This Filmmaker From Hunza's Inspiring Life Story Is A Lesson In Always Believing In Your Dreams

By Alveena Jadoon | 3 Aug, 2018

This is part of our annual, series, “14 Days, 14 Stories”, about ordinary Pakistanis who are doing extraordinary things. 


Dream big – that’s what we all grow up listening. No matter who we are and what our circumstances are, the ability to dream does not discriminate. All of us, despite our lives, can indulge in dreaming about a possible future we might like. And dreaming is an ability readily available for all.


Up in the remote mountains of Pakistan, lived a little boy who dreamt of capturing the beauty of his land and the diversity of its culture and traditions, for the world to see

Life in the mountains is exceptionally tough, as we all know, especially during the winters when there is no electricity, no fuel and no contact with the outside world.

Fayeem Avzl’s father used to work as an ambulance driver and he started his early education in Hunza from a school called Al-Amyn Model School. He then moved to Gilgit for his matriculation from the Aga Khan Higher Secondary School. During this time, he developed the liking for arts, and that brought him to NCA (National College of Arts).

Tiger Zinda Hai ! Happy 2018 Photo by @atiqajabeen

A post shared by Fayeem Avzl (@fayeemavzl) on

He opted to study musicology at the NCA in Lahore but could not pursue it for more than a year because his interest laid elsewhere. His heart was in the moving image than in sounds. He had realized how intrigued he was by filmmaking and it became the discipline he wanted to pursue. The problem was that the administration of his college refused to let him change his subjects because he had already spent a good amount of time (a year, to be precise) to study musicology.


Many in Fayeem’s situation would have just given up because of lack of better options and the prestige that his college offered to his economic circumstances

However, Fayeem was not one of them. He wanted to pursue what he felt passionate about despite the hurdles in his way. He started looking around for options because he was not ready to be stuck studying something he was not as passionate about.

That’s when he stumbled upon a new film school. This was his cue to pursue what he wanted. He dropped out of NCA and got himself enrolled in the other school to study filmmaking. Fayeem then started working on stories from the mountains – ones he believed were full of bravery and hard work. His inspirations for work have been Michael Moore and Tarsem Singh.


He along with his two friends, who were his juniors, have started a company by the name of The North Wind Films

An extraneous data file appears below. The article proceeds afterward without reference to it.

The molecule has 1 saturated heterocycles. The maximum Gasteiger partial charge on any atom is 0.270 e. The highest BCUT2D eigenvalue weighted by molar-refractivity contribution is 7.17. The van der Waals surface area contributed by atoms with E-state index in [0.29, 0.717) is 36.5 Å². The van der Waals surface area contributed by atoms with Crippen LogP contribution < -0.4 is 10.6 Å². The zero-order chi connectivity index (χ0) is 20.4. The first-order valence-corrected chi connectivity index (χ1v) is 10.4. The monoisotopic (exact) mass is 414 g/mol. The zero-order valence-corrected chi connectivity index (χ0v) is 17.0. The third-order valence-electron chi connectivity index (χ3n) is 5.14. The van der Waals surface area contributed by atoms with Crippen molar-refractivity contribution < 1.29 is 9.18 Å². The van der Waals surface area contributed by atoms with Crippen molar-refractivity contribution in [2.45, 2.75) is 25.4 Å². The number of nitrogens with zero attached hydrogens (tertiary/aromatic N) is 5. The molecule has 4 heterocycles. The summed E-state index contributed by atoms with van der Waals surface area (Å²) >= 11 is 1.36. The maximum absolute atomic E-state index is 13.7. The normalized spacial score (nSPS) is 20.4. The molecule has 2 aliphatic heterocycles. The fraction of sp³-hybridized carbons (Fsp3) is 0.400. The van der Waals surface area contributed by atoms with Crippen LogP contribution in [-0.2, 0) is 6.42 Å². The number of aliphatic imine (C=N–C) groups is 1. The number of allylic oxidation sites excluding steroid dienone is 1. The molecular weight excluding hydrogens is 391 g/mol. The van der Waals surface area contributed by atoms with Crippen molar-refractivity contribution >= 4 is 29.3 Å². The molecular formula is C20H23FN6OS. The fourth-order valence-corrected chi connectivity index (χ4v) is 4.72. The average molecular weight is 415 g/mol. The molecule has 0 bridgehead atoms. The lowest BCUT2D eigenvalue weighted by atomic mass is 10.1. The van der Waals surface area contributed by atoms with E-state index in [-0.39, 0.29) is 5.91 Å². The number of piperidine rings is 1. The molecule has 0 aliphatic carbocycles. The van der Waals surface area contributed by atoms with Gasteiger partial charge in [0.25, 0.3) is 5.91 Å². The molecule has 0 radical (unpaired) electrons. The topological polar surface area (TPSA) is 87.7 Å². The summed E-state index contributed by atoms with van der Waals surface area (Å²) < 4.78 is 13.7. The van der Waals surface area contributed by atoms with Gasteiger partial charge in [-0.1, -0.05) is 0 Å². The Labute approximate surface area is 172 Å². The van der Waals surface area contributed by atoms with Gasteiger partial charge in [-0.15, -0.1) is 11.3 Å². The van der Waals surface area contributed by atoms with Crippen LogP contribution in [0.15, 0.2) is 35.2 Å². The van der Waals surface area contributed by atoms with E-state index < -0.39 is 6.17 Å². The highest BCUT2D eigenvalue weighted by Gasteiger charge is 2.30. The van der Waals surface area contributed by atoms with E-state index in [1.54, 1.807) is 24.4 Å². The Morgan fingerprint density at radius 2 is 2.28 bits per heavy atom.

“I made a film with two friends on the folk songs and folktales of Wakhi Language which is called a definitely endangered language by UNESCO. Last winters, I did cinematography for a friend’s film which was based on the shepherd culture on the mountains,” he said in an interview for For Pakistan.

He wants to start a platform for alternative cinema in Pakistan, which he likes to call “the mountain cinema of Pakistan”. He spends most of his time studying the society of the mountains. One of his films which were honored in Bulgaria was called Supun Xik – The Last of the Wakhi Shepherdess. The film also received an award in Russia. This particular film is about a shepherdess who fights against harsh environmental conditions along with social taboos to keep the tradition of shepherding alive.

Source: The North Wind Films

“In Bulgaria, I will get a sculpture made out by a top artist, in honor of my short film. They have also promised me funding for my next film alongside the diploma I will receive.”


Fayeem feels deeply connected to the roots of his own area and his personality also embodies the traditions carried forth by his ancestors

He aims to promote tourism, especially in Northern Pakistan, because those areas have been grossly neglected their share of the development budget..

Source: Fayeem Avzl

“This place is also a part of Pakistan but we feel so alienated. Leave the constitutional rights aside, at least give us access to some high-speed internet. If all other cities of Pakistan can have 3g and 4g, then why not us? When I was a kid, the Government of Pakistan started a 2MW electricity house in our tehsil, believe me, it’s been more than 18 years now and this project still hasn’t completed. The old power station is also weary, every week something breaks inside the machine and for weeks we have to stay without electricity. So, please make this electricity power station a reality, it’s not a NASA’s satellite you are building.”

Through his story, he aims to educate the population about the life up in the mountains and it is only possible because he never stopped dreaming.



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For more stories from our series about extraordinary Pakistanis check out “14 Days, 14 Stories”.


cover image via Instagram/FayeemAvzl

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